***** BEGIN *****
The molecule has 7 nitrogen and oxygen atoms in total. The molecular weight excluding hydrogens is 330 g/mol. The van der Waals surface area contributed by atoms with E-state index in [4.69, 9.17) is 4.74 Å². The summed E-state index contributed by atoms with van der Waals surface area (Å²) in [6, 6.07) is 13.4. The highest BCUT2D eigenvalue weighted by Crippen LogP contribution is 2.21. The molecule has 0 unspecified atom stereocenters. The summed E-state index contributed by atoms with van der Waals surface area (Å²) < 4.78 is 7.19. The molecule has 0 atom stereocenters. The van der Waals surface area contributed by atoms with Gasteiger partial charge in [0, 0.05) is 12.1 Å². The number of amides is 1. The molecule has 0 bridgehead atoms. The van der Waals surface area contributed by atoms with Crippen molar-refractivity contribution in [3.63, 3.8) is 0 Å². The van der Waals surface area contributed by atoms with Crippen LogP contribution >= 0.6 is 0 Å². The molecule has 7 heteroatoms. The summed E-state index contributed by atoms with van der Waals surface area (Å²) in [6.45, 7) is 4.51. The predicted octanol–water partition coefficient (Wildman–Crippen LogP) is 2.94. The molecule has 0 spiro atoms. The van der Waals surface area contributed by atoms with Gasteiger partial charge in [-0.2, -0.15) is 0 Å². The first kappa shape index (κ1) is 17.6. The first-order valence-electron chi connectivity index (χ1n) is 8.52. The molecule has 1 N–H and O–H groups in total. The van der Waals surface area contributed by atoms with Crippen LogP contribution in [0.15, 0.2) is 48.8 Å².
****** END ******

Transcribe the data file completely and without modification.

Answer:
The molecule has 7 nitrogen and oxygen atoms in total. The molecular weight excluding hydrogens is 330 g/mol. The van der Waals surface area contributed by atoms with E-state index in [4.69, 9.17) is 4.74 Å². The summed E-state index contributed by atoms with van der Waals surface area (Å²) in [6, 6.07) is 13.4. The highest BCUT2D eigenvalue weighted by Crippen LogP contribution is 2.21. The molecule has 0 unspecified atom stereocenters. The summed E-state index contributed by atoms with van der Waals surface area (Å²) < 4.78 is 7.19. The molecule has 0 atom stereocenters. The van der Waals surface area contributed by atoms with Gasteiger partial charge in [0, 0.05) is 12.1 Å². The number of amides is 1. The molecule has 0 bridgehead atoms. The van der Waals surface area contributed by atoms with Crippen molar-refractivity contribution in [3.63, 3.8) is 0 Å². The van der Waals surface area contributed by atoms with Crippen LogP contribution >= 0.6 is 0 Å². The molecule has 7 heteroatoms. The summed E-state index contributed by atoms with van der Waals surface area (Å²) in [6.45, 7) is 4.51. The predicted octanol–water partition coefficient (Wildman–Crippen LogP) is 2.94. The molecule has 0 spiro atoms. The van der Waals surface area contributed by atoms with Gasteiger partial charge in [-0.2, -0.15) is 0 Å². The first kappa shape index (κ1) is 17.6. The first-order valence-electron chi connectivity index (χ1n) is 8.52. The molecule has 1 N–H and O–H groups in total. The van der Waals surface area contributed by atoms with Crippen LogP contribution in [0.15, 0.2) is 48.8 Å².